Hooks

Hooks are used to attach CVL code to certain low-level operations, such as loads and stores to specific storage variables.

Each hook contains a pattern that describes what operations cause the hook to be invoked, and a block of code that is executed when the contract performs those operations.

The remainder of this document describes the operation of hooks in detail. For examples of idiomatic hook usage, see Tracking changes with ghosts and hooks and Using Opcode Hooks.

Syntax

The syntax for hooks is given by the following EBNF grammar:

hook ::= "hook" pattern block

pattern ::= "Sstore" access_path param [ "(" param ")" ] "STORAGE"
          | "Sload"  param access_path "STORAGE"
          | opcode   [ "(" params ")" ] [ param ]

access_path ::= id
              | [ id "." ] "(" "slot" number ")"
              | access_path "." id
              | access_path "[" "KEY"   basic_type id "]"
              | access_path "[" "INDEX" basic_type id "]"
              | access_path "." "(" "offset" number ")"

opcode ::= "ALL_SLOAD" | "ALL_SSTORE" | ...

param  ::= evm_type id

See EVM opcode hooks below for the list of available opcodes.

See Statements for information about the statement production; see Types for the evm_type production; see Basic Syntax for the number production.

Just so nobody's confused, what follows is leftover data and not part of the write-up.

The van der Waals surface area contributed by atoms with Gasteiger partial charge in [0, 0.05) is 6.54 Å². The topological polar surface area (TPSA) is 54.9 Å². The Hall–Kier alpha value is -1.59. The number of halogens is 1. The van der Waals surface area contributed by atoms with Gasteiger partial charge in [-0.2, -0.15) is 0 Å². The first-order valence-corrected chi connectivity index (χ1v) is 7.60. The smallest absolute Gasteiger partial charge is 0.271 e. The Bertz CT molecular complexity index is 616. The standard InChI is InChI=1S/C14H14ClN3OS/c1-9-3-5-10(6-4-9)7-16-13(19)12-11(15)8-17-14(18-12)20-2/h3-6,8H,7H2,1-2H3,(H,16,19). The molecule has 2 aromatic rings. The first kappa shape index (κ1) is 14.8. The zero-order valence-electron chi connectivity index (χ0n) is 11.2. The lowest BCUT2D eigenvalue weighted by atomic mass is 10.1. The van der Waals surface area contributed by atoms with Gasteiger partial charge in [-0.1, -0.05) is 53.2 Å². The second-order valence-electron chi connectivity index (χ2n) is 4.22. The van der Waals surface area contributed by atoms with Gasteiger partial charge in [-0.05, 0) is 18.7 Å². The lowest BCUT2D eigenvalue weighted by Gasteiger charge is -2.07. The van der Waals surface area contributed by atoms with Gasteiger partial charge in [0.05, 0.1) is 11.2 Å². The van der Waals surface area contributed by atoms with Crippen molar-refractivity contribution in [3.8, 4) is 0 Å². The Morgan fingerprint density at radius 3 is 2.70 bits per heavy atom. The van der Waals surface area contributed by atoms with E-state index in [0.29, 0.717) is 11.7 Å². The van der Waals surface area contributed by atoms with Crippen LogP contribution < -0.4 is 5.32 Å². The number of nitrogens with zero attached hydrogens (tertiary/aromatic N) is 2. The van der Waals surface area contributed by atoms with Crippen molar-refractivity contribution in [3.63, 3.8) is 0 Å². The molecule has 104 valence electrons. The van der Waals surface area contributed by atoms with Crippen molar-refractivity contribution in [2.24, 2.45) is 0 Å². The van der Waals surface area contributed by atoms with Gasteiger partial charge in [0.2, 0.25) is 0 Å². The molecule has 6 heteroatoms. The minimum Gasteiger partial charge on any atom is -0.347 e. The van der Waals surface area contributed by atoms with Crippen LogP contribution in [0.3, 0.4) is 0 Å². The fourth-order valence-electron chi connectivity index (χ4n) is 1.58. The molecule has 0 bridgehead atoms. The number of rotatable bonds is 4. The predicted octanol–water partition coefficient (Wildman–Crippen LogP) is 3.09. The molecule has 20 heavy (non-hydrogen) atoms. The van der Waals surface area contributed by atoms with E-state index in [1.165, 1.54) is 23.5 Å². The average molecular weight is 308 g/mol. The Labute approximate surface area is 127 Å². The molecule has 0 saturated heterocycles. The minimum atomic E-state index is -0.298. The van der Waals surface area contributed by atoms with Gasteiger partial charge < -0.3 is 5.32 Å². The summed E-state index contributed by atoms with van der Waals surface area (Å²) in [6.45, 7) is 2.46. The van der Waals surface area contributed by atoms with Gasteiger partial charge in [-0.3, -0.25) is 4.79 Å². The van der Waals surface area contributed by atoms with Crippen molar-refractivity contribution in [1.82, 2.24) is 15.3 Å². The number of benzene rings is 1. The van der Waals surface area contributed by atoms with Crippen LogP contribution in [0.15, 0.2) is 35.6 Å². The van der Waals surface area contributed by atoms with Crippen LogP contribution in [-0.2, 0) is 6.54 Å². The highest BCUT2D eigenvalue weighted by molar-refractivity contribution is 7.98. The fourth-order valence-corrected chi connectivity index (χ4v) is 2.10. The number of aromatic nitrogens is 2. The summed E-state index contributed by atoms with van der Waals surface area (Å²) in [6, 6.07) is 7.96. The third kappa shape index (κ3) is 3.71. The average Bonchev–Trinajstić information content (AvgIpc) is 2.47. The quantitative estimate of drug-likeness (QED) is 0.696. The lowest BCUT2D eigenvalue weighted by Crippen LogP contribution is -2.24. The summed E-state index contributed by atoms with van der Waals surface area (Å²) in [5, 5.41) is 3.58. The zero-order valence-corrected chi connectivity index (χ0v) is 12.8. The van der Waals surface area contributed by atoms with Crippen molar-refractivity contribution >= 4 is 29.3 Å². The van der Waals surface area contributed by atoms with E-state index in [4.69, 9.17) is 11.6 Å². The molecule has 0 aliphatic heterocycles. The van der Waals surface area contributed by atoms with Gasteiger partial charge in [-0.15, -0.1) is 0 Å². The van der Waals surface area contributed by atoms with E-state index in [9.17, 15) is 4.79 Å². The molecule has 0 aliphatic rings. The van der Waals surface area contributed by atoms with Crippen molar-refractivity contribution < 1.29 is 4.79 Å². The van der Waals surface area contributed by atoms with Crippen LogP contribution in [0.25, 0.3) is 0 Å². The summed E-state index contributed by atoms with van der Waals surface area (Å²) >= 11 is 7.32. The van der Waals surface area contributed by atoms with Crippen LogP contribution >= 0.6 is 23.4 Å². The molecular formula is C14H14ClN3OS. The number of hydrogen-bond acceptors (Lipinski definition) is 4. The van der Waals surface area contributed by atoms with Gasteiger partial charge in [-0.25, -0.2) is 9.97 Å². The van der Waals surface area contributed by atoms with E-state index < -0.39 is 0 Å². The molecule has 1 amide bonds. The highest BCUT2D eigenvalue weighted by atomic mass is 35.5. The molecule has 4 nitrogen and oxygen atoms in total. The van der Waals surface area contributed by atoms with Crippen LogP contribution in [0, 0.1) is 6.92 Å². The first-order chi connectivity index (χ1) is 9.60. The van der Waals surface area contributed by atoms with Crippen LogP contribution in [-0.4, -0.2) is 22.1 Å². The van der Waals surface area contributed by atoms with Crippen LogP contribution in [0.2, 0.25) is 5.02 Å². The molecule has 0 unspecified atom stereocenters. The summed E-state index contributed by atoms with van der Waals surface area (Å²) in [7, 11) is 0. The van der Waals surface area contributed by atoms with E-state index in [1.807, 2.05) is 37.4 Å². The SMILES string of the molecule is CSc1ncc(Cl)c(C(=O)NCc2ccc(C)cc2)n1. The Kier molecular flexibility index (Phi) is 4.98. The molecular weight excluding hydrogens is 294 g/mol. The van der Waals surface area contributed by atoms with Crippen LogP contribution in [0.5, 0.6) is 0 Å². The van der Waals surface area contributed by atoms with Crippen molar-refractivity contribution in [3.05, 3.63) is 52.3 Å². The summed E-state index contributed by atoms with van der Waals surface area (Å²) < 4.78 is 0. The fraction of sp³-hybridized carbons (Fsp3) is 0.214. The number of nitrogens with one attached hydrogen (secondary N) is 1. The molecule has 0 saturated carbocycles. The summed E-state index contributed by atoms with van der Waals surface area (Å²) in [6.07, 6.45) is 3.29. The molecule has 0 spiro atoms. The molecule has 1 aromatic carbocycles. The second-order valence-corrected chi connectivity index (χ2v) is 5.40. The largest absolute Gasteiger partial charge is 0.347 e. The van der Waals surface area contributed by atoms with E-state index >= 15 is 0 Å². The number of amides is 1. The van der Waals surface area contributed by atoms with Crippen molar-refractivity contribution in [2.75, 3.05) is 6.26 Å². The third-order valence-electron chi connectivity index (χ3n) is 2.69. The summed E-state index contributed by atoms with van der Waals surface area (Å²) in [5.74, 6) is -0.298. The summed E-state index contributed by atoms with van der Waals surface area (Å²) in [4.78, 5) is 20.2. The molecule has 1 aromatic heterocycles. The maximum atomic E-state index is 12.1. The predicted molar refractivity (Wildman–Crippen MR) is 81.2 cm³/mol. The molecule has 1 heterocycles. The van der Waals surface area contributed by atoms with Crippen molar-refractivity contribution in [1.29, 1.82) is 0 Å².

It is prohibited to have multiple hooks with the same hook pattern. Two hooks have the same hook pattern if both are Sstore hooks with the same access path, both are Sload hooks with the same access path, or both are opcode hooks with the same opcode. Doing so will result in an error like this: The declared hook pattern <second hook> duplicates the hook pattern <first hook> at <spec file>. A hook pattern may only be used once. Note that two access paths are considered to be “the same” if they resolve to the same storage address. Syntactically different access paths can alias, e.g., when accessing a member by name (contract.member) or by slot (contract.(slot n)).

Examples

See Using Opcode Hooks and Tracking changes with ghosts and hooks for additional examples.